Understanding Cloud Computing

Let us imagine a story to make it easier to understand Cloud Computing. Suppose José da Silva bought a brand new computer.

Joseph treats his computer with all the zeal in the world. It has all the processing and memory needed to meet his new demands.

Now imagine that five years have passed, and Jose’s computer cannot handle his demands similarly. Then there are a few reasons for this.

Before we talk about Cloud Computing, let us talk about these problems faced by José.

Computer resources and time

Jose loves to play, and his games have heavy graphics that need powerful cards to have a fluid experience.

Also, José is a programmer. Therefore, it carries out several projects, each demanding considerable storage space. Each project increases the amount of space occupied on the SSD (or HD).

Further, José performs computer simulations to model phenomena, such as the behavior of individuals in large events.

We can agree that José’s beloved computer will no longer do the job one day. So what is the solution for this?

To get around this problem, we can invest in hardware modifying components such as CPU, DDR5 RAM, and SSD… However, we can agree that he will have the same problems after a while.

Imagine that we have a company that invests in servers in a data center with a considerable cost. In addition, most of the time, computing resources are not used entirely.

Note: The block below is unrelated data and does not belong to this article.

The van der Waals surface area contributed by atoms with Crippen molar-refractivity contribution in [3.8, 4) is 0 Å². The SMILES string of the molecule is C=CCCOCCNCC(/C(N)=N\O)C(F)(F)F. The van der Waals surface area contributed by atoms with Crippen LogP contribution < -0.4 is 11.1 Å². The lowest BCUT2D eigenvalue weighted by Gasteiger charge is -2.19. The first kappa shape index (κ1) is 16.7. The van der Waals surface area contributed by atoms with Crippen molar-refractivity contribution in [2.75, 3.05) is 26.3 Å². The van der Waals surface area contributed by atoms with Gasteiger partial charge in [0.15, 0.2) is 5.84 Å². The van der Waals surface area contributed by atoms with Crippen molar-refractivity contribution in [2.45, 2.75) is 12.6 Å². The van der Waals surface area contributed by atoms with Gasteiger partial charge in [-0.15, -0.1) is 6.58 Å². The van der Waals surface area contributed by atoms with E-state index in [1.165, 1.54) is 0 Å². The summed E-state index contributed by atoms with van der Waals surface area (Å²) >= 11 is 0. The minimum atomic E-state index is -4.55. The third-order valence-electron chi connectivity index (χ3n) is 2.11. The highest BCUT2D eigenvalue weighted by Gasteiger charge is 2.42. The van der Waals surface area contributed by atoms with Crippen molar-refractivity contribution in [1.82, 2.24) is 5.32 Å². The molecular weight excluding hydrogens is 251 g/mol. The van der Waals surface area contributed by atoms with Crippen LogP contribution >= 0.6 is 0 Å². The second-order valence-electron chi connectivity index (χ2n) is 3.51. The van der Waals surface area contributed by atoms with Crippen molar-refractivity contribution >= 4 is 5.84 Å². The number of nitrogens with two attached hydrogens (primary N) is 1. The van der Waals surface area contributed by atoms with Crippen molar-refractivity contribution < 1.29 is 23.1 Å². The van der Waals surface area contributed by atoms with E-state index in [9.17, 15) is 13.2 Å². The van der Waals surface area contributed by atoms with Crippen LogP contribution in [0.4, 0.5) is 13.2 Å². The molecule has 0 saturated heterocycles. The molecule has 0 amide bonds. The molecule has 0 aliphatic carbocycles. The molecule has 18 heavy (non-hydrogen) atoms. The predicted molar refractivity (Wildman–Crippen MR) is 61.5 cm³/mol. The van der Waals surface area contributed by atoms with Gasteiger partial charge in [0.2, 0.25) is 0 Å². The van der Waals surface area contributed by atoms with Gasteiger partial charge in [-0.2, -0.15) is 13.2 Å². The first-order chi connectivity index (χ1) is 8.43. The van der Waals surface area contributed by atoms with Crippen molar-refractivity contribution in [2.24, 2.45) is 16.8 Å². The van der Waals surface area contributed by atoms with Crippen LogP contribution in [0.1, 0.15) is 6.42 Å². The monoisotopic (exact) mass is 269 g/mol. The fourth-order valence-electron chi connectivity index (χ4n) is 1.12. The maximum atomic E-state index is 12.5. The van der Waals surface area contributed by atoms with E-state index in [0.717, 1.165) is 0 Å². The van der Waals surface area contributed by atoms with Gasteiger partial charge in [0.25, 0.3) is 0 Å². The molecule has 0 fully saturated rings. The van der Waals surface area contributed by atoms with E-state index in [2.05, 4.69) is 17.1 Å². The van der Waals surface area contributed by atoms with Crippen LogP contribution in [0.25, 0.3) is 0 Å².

When can Cloud Computing be helpful?

To understand this question, suppose the sales routine at Americanas. Now, imagine how this demand changes during Black Friday.

In this case, a robust infrastructure will be dedicated to the specific demand of the company.

However, this created infrastructure is idle for the rest of the year. Then, of course, we can use NoSQL DBMS to improve system availability and scalability.

However, we would still need to invest in equipment and personnel.

It was for this demand that large companies directed their efforts to the creation of Cloud platforms. Then came a new scenario with computing as a service.

Cloud Computing – Computing as a Service

What is Cloud Computing?

Cloud computing emerged from the idea of providing traditional IT services, such as infrastructure, virtual machines, storage, database, and applications, among others, as a service.

Then, concepts of distributed systems were used to make this entire ecosystem available. Therefore, companies such as Amazon (AWS), Microsoft (Azure), and Google (GCP) started to offer several services for companies and individuals.

With the advancement of technology and the maturation of cloud computing platforms, IT services have been extended to more modern concepts, such as machine learning (ML), the internet of things (IoT), NoSQL DBMS, as well as Artificial intelligence (AI).

This way, instead of the infrastructure, devices, and servers being located inside a local data center, they are distributed globally across the data centers of the maintaining company.

Why cloud? The naming of this type of service as cloud computing comes from the lack of knowledge of the infrastructure provided by the cloud platform. In addition, data centers are distributed throughout the world.

Cloud Layered Model

What are the advantages of using Cloud platforms? 

We may be wondering why we would use a cloud platform over our data center, which is under our control. The answer to that question is more complex than we think. So, we have some points to clarify.